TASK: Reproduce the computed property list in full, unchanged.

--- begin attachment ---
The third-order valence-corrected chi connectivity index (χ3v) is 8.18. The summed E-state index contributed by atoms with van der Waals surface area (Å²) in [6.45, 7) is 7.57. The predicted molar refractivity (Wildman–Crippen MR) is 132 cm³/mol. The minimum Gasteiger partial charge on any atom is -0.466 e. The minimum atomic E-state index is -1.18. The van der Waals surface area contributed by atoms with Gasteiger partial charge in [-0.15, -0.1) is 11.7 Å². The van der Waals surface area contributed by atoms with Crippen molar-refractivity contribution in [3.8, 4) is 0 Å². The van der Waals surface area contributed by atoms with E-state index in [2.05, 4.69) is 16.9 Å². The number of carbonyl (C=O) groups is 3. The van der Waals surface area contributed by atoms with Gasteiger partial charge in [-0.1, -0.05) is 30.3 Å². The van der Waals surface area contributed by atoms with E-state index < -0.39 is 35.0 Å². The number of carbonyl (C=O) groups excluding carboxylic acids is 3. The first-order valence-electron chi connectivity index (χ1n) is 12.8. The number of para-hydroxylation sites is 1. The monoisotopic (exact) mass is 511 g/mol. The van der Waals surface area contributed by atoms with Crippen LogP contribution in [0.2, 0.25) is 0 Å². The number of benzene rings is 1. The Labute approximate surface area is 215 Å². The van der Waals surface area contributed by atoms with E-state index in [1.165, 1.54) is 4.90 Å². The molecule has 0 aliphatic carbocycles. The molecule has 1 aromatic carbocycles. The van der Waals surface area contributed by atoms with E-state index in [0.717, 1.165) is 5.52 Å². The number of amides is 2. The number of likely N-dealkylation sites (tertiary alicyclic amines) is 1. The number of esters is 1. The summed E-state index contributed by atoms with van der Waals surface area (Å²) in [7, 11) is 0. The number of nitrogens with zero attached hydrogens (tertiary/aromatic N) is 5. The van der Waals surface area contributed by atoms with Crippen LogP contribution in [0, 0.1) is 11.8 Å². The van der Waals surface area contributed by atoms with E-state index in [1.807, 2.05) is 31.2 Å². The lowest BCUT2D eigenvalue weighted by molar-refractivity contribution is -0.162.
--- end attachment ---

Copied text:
The third-order valence-corrected chi connectivity index (χ3v) is 8.18. The summed E-state index contributed by atoms with van der Waals surface area (Å²) in [6.45, 7) is 7.57. The predicted molar refractivity (Wildman–Crippen MR) is 132 cm³/mol. The minimum Gasteiger partial charge on any atom is -0.466 e. The minimum atomic E-state index is -1.18. The van der Waals surface area contributed by atoms with Gasteiger partial charge in [-0.15, -0.1) is 11.7 Å². The van der Waals surface area contributed by atoms with Crippen molar-refractivity contribution in [3.8, 4) is 0 Å². The van der Waals surface area contributed by atoms with E-state index in [2.05, 4.69) is 16.9 Å². The number of carbonyl (C=O) groups is 3. The van der Waals surface area contributed by atoms with Gasteiger partial charge in [-0.1, -0.05) is 30.3 Å². The van der Waals surface area contributed by atoms with E-state index < -0.39 is 35.0 Å². The number of carbonyl (C=O) groups excluding carboxylic acids is 3. The first-order valence-electron chi connectivity index (χ1n) is 12.8. The number of para-hydroxylation sites is 1. The monoisotopic (exact) mass is 511 g/mol. The van der Waals surface area contributed by atoms with Crippen LogP contribution in [0.2, 0.25) is 0 Å². The number of benzene rings is 1. The Labute approximate surface area is 215 Å². The van der Waals surface area contributed by atoms with E-state index in [1.165, 1.54) is 4.90 Å². The molecule has 0 aliphatic carbocycles. The molecule has 1 aromatic carbocycles. The van der Waals surface area contributed by atoms with E-state index in [0.717, 1.165) is 5.52 Å². The number of amides is 2. The number of likely N-dealkylation sites (tertiary alicyclic amines) is 1. The number of esters is 1. The summed E-state index contributed by atoms with van der Waals surface area (Å²) in [7, 11) is 0. The number of nitrogens with zero attached hydrogens (tertiary/aromatic N) is 5. The van der Waals surface area contributed by atoms with Crippen LogP contribution in [0, 0.1) is 11.8 Å². The van der Waals surface area contributed by atoms with E-state index in [1.807, 2.05) is 31.2 Å². The lowest BCUT2D eigenvalue weighted by molar-refractivity contribution is -0.162.